IBM reaping profits from e-business push

Big Blue is expected to show stable revenue growth when it reports second-quarter results Monday, including gains from its emphasis on the Internet.

Brooke Crothers Former CNET contributor
Brooke Crothers writes about mobile computer systems, including laptops, tablets, smartphones: how they define the computing experience and the hardware that makes them tick. He has served as an editor at large at CNET News and a contributing reporter to The New York Times' Bits and Technology sections. His interest in things small began when living in Tokyo in a very small apartment for a very long time.
Brooke Crothers
4 min read
IBM is expected to show stable revenue growth when it reports second-quarter results Monday, according to analysts.

Big Blue's revenue growth could approach last quarter's 15 percent, better than the 12 percent estimated in a July report from Merrill Lynch. Analysts anticipate earnings per share of 88 cents, according to a consensus taken by First Call. This compares to 75 cents a share last year in the same period.

IBM's respectable growth comes at a time when a number of the company's strategic initiatives are finding acceptance in the marketplace. The company's emphasis on e-commerce has seemingly begun to pay off and distinguish IBM as one of the leading software and hardware providers for this segment.

The company has also begun to increasingly leverage its Technology Business Group as a vehicle for selling computing components to competitors.

Merrill Lynch said in a report that IBM is becoming a quasi-Internet company, because 25 percent of its revenue is now from e-business.

"Our surveys show that IBM and Sun have broken away from the pack in user recognition," said Steven Milunovich, a vice president at Merrill Lynch, in the report. "We agree that IBM wins as corporations stampede to the Net. E-business is growing 20 percent and 60 percent of the revenue will be services."

The investment house also said that IBM is not getting out of PCs "in the belief that profits can be significant when services are wrapped around it. We do expect IBM to outsource more production."

Software and services
Software and services continue to be stellar and major growth areas. "The future of IBM is software and services, everything else is secondary," said Thomas J. Bittman, an analyst and vice president at GartnerGroup Dataquest. IBM chief executive Lou Gerstner said in May that that if services can grow at 15 percent, the company can grow at 10 percent or better, in line with the industry.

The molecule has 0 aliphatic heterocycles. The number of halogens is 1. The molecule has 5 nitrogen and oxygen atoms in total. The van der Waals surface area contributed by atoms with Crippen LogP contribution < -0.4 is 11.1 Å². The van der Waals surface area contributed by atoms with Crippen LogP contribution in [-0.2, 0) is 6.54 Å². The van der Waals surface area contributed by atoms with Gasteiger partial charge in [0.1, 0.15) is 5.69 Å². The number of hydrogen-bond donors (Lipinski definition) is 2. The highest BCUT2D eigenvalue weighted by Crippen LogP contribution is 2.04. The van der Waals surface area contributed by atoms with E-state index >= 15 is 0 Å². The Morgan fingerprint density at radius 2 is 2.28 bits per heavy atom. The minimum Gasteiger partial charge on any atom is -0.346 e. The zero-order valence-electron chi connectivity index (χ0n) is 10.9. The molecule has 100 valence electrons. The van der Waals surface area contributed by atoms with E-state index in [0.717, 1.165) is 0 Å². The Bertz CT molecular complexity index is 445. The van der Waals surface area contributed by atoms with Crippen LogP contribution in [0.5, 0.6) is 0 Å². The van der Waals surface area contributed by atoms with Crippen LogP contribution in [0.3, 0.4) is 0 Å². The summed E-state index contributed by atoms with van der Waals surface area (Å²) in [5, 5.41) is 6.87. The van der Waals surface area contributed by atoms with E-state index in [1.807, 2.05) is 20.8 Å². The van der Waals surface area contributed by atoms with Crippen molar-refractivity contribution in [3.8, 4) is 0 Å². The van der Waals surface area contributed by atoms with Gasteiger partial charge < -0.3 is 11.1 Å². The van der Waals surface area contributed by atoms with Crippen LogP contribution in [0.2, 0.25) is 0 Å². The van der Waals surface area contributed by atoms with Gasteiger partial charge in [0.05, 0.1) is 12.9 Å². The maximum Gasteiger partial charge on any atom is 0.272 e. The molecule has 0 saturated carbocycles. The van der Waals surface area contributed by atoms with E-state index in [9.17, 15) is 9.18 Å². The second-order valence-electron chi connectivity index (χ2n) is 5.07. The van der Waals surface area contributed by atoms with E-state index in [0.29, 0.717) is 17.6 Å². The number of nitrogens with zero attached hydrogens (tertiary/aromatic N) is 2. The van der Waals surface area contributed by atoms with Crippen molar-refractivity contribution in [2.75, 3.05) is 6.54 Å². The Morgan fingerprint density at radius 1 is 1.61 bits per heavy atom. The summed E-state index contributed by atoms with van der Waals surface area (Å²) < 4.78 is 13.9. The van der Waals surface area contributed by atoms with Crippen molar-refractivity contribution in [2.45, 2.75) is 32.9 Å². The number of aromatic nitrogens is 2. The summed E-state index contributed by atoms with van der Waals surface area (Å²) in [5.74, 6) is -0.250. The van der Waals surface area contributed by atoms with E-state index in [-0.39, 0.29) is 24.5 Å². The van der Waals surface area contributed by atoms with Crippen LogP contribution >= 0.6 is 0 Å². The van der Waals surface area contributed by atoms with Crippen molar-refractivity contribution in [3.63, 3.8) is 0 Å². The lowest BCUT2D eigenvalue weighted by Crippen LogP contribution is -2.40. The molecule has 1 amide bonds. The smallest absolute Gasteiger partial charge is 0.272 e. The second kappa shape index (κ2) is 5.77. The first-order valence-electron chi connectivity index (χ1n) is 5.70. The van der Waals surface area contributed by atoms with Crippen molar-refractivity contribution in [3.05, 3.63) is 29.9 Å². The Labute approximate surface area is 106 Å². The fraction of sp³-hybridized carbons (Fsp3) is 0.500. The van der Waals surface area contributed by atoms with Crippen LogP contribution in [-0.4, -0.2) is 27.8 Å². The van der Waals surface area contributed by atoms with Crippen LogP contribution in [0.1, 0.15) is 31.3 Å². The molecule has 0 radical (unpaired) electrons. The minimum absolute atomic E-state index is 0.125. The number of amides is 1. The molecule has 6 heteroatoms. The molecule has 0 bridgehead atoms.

The company signed major services contracts in the second quarter totaling about $900 million. The company is getting closer to signing large contracts in Japan also.

"We are comfortable with our first quarter earnings per share estimate of $0.90, up 20 percent from $0.75 in the second quarter of 1998," said Salomon Smith Barney in a report.

"We are projecting revenue of $21.6 billion, up 12 percent in constant currency year over year," according to Salmon Smith Barney. Revenues last year in the same quarter were $1.45 billion. The company is pegged as a "strong buy," according to a First Call consensus. The stock has been on a six-month tear since the beginning of the year, starting at just above 90 in January rising to this month's levels of above 135.

IBM also continues to show great revenue potential for its component supply business under the purview of the new Technology Group. "This is a huge growth business for them," said Bittman.

A number of analysts say that IBM doesn't see a Y2K slowdown at this point. "More people are buying up front," said Bittman.

In the PC market, Bittman believes IBM has put the inventory glut almost completely behind it. "This has been resolved over the last few quarters." Industry sources put the current inventory at 4 to 6 weeks, which is relatively healthy. Previous levels were twice this, said sources.

Big Blue will report earnings after the stock market closes Monday. Other highlights include:

 The Technology Group which supplies companies like Dell Computer and Acer with components such as chips, hard drives, and liquid crystal displays is positioned to contribute much in revenue growth. "This is nice [profit] margin stuff," said Kim Brown, a hardware analyst at GartnerGroup Dataquest. Last quarter, revenues were a whopping $8.8 billion.

 IBM is also in the midst of incorporating Sequent Computer, a maker of high-end Intel-based servers, which it recently bought. "They could have just gone with an equity stake in Sequent, but they bought it lock, stock, and barrel. There is huge switch under way to Intel servers," said Bittman. But analysts say Sequent is barely eking out a profit and will be hard-pressed to make high-end revenue estimates.

 RS/6000 Unix servers are a big question mark now, according to some analysts, as the company puts its server chips in its Windows-Intel Netfinity servers and Sequent. AS/400 and 390 mainframes continue to contribute solid revenues.

 Consumer PCs were not profitable, but IBM is expected to remain active here because a retreat from this market could translate to a loss in business PCs, say analysts. The Aptiva line is being targeted more at small businesses now which is a major component of "consumer" PC purchasing.

 Software and services: In addition to the revenue it provides, this drives a lot of the growth in other areas. "This is where IBM is beating Microsoft," said Bittman. He claims that Microsoft will eventually have to implement a huge strategy shift to combat IBM in services.

But IBM will also have a tough time defending its turf as Microsoft's software becomes more sophisticated and upscale.